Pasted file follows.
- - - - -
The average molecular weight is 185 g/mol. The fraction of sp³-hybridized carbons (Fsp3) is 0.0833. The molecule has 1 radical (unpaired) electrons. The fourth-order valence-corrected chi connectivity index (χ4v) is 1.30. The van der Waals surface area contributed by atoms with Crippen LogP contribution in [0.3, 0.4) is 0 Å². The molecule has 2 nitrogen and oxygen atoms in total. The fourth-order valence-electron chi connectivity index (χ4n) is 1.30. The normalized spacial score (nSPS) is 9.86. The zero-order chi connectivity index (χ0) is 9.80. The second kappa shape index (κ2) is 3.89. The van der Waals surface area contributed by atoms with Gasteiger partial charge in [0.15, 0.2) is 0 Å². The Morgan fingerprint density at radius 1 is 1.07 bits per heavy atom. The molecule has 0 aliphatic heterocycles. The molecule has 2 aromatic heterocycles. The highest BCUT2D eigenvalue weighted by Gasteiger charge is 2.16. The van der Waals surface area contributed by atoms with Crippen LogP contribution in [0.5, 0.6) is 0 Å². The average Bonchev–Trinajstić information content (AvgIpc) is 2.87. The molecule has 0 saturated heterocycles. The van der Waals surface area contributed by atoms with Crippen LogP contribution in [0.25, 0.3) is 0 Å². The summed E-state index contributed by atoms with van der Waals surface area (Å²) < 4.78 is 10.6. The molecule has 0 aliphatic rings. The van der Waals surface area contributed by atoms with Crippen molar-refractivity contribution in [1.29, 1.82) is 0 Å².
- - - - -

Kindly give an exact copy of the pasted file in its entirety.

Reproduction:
The average molecular weight is 185 g/mol. The fraction of sp³-hybridized carbons (Fsp3) is 0.0833. The molecule has 1 radical (unpaired) electrons. The fourth-order valence-corrected chi connectivity index (χ4v) is 1.30. The van der Waals surface area contributed by atoms with Crippen LogP contribution in [0.3, 0.4) is 0 Å². The molecule has 2 nitrogen and oxygen atoms in total. The fourth-order valence-electron chi connectivity index (χ4n) is 1.30. The normalized spacial score (nSPS) is 9.86. The zero-order chi connectivity index (χ0) is 9.80. The second kappa shape index (κ2) is 3.89. The van der Waals surface area contributed by atoms with Gasteiger partial charge in [0.15, 0.2) is 0 Å². The Morgan fingerprint density at radius 1 is 1.07 bits per heavy atom. The molecule has 0 aliphatic heterocycles. The molecule has 2 aromatic heterocycles. The highest BCUT2D eigenvalue weighted by Gasteiger charge is 2.16. The van der Waals surface area contributed by atoms with Crippen LogP contribution in [0.5, 0.6) is 0 Å². The average Bonchev–Trinajstić information content (AvgIpc) is 2.87. The molecule has 0 saturated heterocycles. The van der Waals surface area contributed by atoms with Crippen LogP contribution in [0.25, 0.3) is 0 Å². The summed E-state index contributed by atoms with van der Waals surface area (Å²) < 4.78 is 10.6. The molecule has 0 aliphatic rings. The van der Waals surface area contributed by atoms with Crippen molar-refractivity contribution in [1.29, 1.82) is 0 Å².